One of my favorite parenting pastimes is saving catalogues dedicated to kid rooms and, come some quiet Saturday morning alone with my coffee, finally sitting down to
get super envious of be inspired by all the rooms on the pages. My question always is, who are these kids? Did, like, the parents knock down all the walls in the house and give up the use of every other room to accumulate square footage for one grand palace for their kid? Is the rest of the family sardine’d into what I assume is the only 2-foot space left? How can you fit a tree house in a kid’s room and still have room for a performance stage, a vanity “nook” and a “study area” three times the size of my own office? It’s the study spaces that always get me though–gorgeous built-ins, neat desks, staged computers that never have cords showing (Dear God, why aren’t there cords in these photos? Where is the ugly Allstate mouse pad they got for free from their insurance agent? And why isn’t some kid hunched over the screen, eating dry Fruit Loops, watching weird slime D.I.Y.s from a questionable grown woman with the world’s most annoying voice?) And the shelves. The shelves! Rows and rows of shelves with colorful matching baskets labeled with things like “Henry’s Flash Cards” and “Clara’s Stationery”, except Lord knows not “Miscellaneous” because the mother of these children certainly puts everything in its place, throws needless things away and would never have broken calculators, Command hooks that lost their sticky backs, and–oh, I don’t know–random light switch plates thrown in with her kids’ school supplies. And there are posters of periodic tables and color charts, peg boards and cork boards and chalk boards that say, in the world’s most perfect handwriting, “Henry, Practice Oboe!” and “Clara, Horseback Riding, Tuesday, 5:00.” Certainly these children are thriving and happy and bound for greatness.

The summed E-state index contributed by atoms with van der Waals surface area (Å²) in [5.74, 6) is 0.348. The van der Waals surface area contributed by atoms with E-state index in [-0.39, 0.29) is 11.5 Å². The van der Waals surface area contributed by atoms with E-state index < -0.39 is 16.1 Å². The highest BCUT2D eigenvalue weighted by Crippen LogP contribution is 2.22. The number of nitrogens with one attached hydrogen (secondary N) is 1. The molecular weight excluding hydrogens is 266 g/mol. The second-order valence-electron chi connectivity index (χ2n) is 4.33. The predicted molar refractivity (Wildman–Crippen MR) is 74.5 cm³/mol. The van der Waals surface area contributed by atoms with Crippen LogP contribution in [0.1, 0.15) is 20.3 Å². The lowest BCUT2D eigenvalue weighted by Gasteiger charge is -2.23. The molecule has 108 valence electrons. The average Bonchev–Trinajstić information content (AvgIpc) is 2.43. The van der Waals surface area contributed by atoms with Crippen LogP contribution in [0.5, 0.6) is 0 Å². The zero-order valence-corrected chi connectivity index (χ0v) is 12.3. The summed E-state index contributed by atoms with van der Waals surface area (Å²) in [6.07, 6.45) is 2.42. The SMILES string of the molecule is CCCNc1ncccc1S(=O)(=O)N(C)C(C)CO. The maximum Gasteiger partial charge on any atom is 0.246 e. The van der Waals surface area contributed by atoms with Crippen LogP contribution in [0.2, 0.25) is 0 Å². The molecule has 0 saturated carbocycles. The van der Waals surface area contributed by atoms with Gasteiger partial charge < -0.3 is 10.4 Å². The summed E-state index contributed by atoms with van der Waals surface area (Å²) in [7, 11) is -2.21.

I’m here to tell you that you too can have thriving kids with whatever ramshackle corner in your house you call a study space. I did it! I turned a sliver of available wall space into our homework headquarters, and WE LOVE IT. We’ve done the whole designated study space thing in our house, and Lainey still has a desk in her room, but do you know where my kids always end up choosing to do their homework or write a story? Our kitchen counter. As long as it’s not necessary for them to be in a quiet zero-distractions space, they seem to work best when they are out in the open and near us where they can ask for help or read us something they’ve written or yell for Alexa to give them an answer.
Ladies and gentlemen, our fits-all-our-needs, does-everything-Clara’s-palace-does-without-hogging-all-the-square-footage-in-our-home Study CART. That’s right, a cart.